Effects of 5HTR antagonists on the ICC response to BGT. (A) 10 mg of BGT depolarized pacemaker potential and decreased frequency. (B) A 5HTR3 antagonist, Y25130, inhibited the ICC response to BGT. (C) RS39604, a 5HTR4 antagonist, inhibited the ICC reaction to BGT. (D) A 5HTR7 antagonist, SB269970, did not affect the ICC reaction to BGT. (E) Bar graph for depolarization change. (F) Bar graph for frequency change. Mean ± SEM. ****p < 0.0001. CTRL, control; Y, Y25130; RS, RS39604; SB, SB269970; BGT, Bojunggunbi-tang.
Muscarinic receptors are involved in regulating GI motility [14,15]. As ICCs possess cholinergic receptor muscarinic (CHRM) 2 and CHRM3 [16,17], we used the respective antagonists to investigate their involvement in BGT effects on ICCs. Pretreatment with the CHRM2 antagonist, methoctramine, did not alter the ICC response to BGT. Conversely, pretreatment with the CHRM3 antagonist, 4-DAMP, suppressed the response (Figs. 2A-C). Depolarization was 24.6 ± 1.5 mV under methoctramine pretreatment and 7.1 ± 1.0 mV (p < 0.0001) under 4-DAMP pretreatment (Fig. 2D). Furthermore, the frequency change was 4.5 ± 0.5 cycles/min (p < 0.0001) under methoctramine and 1.5 ± 0.5 cycles/min under 4-DAMP (Fig. 2E).
Generally, 5-hydroxytryptamine receptors (5HTR) are involved in regulating GI motility [18,19], with ICCs expressing 5HTR3, 5HTR4, and 5HTR7 [20,21]. Therefore, we experimented with the respective antagonists. Pretreatment with Y-25130 and RS39604 (5HTR3 and 5HTR4 antagonists, respectively) inhibited the BGT-induced ICC response (Figs. 3A-C), whereas pretreatment with the 5HTR7 antagonist, SB269970, suppressed it (Fig. 3D). Additionally, Y-25130 pretreatment resulted in a depolarization of 7.9 ± 1.4 mV (p < 0.0001). In contrast, depolarization was 6.6 ± 0.7 mV (p < 0.0001) under RS39604 pretreatment and 24.9 ± 1.1 mV under SB269970 pretreatment (Fig. 3E). The frequency change was 1.3 ± 0.5 cycles/min, 1.5 ± 0.5 cycles/min, and 1.0 2 ± 0.4 cycles/min under Y-25130, RS39604, and SB269970 pretreatments, respectively (Fig. 3F). Chrm3, 5Htr3, and 5Htr4 mRNA were detected in ICCs using RT-PCR (Fig. 4). These results indicated that BGT acted through CHRM3, 5HTR3, and 5HTR4.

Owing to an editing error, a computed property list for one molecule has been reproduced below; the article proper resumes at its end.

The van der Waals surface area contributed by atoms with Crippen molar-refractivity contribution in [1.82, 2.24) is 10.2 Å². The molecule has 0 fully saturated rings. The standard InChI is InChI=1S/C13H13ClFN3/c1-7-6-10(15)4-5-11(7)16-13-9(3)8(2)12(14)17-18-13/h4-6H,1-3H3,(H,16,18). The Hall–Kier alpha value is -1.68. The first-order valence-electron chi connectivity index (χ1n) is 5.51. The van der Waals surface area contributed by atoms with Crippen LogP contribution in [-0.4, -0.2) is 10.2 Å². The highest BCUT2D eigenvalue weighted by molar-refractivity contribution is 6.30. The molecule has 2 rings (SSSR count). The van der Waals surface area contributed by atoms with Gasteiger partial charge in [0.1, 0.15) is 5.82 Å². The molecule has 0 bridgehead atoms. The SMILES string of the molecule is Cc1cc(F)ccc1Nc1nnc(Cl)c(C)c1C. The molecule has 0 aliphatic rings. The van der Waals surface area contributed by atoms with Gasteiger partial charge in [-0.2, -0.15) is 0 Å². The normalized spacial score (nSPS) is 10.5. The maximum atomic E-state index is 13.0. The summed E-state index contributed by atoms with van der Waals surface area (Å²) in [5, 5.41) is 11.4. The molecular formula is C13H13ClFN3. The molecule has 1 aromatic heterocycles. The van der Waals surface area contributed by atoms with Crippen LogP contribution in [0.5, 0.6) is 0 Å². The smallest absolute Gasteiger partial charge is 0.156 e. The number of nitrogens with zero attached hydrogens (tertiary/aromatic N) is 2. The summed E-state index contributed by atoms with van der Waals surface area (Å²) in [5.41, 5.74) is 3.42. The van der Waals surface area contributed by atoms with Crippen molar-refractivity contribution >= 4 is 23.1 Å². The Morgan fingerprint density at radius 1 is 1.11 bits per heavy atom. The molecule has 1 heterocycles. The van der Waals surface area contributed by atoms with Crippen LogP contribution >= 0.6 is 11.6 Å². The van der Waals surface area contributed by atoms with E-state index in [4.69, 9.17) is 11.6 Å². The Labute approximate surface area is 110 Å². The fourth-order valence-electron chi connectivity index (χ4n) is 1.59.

RT-PCR assay to find Chrm3, 5Htr3, and 5Htr4 mRNA expressions in ICCs. RT-PCR detected the transcripts for Ano1 (positive control, 213 base pairs), Chrm3 (511 base pairs), 5Htr3 (399 base pairs), and 5Htr4 (359 base pairs) mRNA in ICCs.
We removed extracellular Ca2+ to determine its role in the ICC response to BGT and observed that the removal did not affect the response (Fig. 5B). However, thapsigargin treatment decreased depolarization and frequency responses (Fig. 5C). Thapsigargin inhibits Ca2+ regulation in the sarcoplasmic reticulum, an intracellular Ca2+ regulatory organ.
The involvement of Ca2+ and nonselective cation channels in the ICC response to BGT. (A) 10 mg of BGT depolarized pacemaker potential and decreased frequency. (B) Extracellular Ca2+ removal did not affect the ICC reaction to BGT. (C) Thapsigargin, an intracellular Ca2+ concentration regulator, inhibited the ICC reaction to BGT. (D) Flufenamic acid, a nonselective cation channel inhibitor, inhibited the ICC reaction to BGT. (E) Bar graph for depolarization change. (F) Bar graph for frequency change. Mean ± SEM. ****p < 0.0001. CTRL, control; Thapsi., Thapsigargin; Flufena., Flufenamic acid; BGT, Bojunggunbi-tang.
Subsequently, we confirmed the relevance of nonselective cation channels in the cell membrane. We administered flufenamic acid, a nonselective cation channel inhibitor, and verified that it suppressed the BGT-induced response (Fig. 5D). Compared with the removal of extracellular Ca2+ (BGT-induced depolarization = 20.4 ± 2.2 mV), depolarization decreased to 10.4 ± 2.1 mV (p < 0.0001) under thapsigargin treatment and 3.2 ± 0.8 mV (p < 0.0001) under flufenamic acid treatment (Fig. 5E). Additionally, the BGT-induced frequency change was 1.4 ± 0.6 cycles/min upon extracellular Ca2+ removal. Under thapsigargin and flufenamic acid treatments, the frequency change was 1.4 ± 0.5 cycles/min and 3.5 ± 0.5 cycles/min (p < 0.0001), respectively (Fig. 5F). These results indicate that intracellular Ca2+ regulation and nonselective cation channels in the cell membrane are involved in the ICC response to BGT.
Next, we tested protein kinase C (PKC) and mitogen-activated protein kinase (MAPK) antagonists. Pretreatment with the PKC antagonists—rottlerin, calphostin C, and chelerythrine—inhibited the BGT-induced ICC response (Figs. 6A-D). Under rottlerin, calphostin C, and chelerythrine treatments, the depolarization values were 6.3 ± 1.1 mV (p < 0.0001), 5.8 ± 1.1 mV (p < 0.0001), and 10.9 ± 1.0 mV (p < 0.0001), respectively (Fig. 6E). Similarly, the frequency changes were 1.6 ± 0.6 cycles/min, 7.8 ± 1.1 cycles/min (p < 0.0001), and 7.1 ± 0.9 cycles/min (p < 0.0001) (Fig. 6F).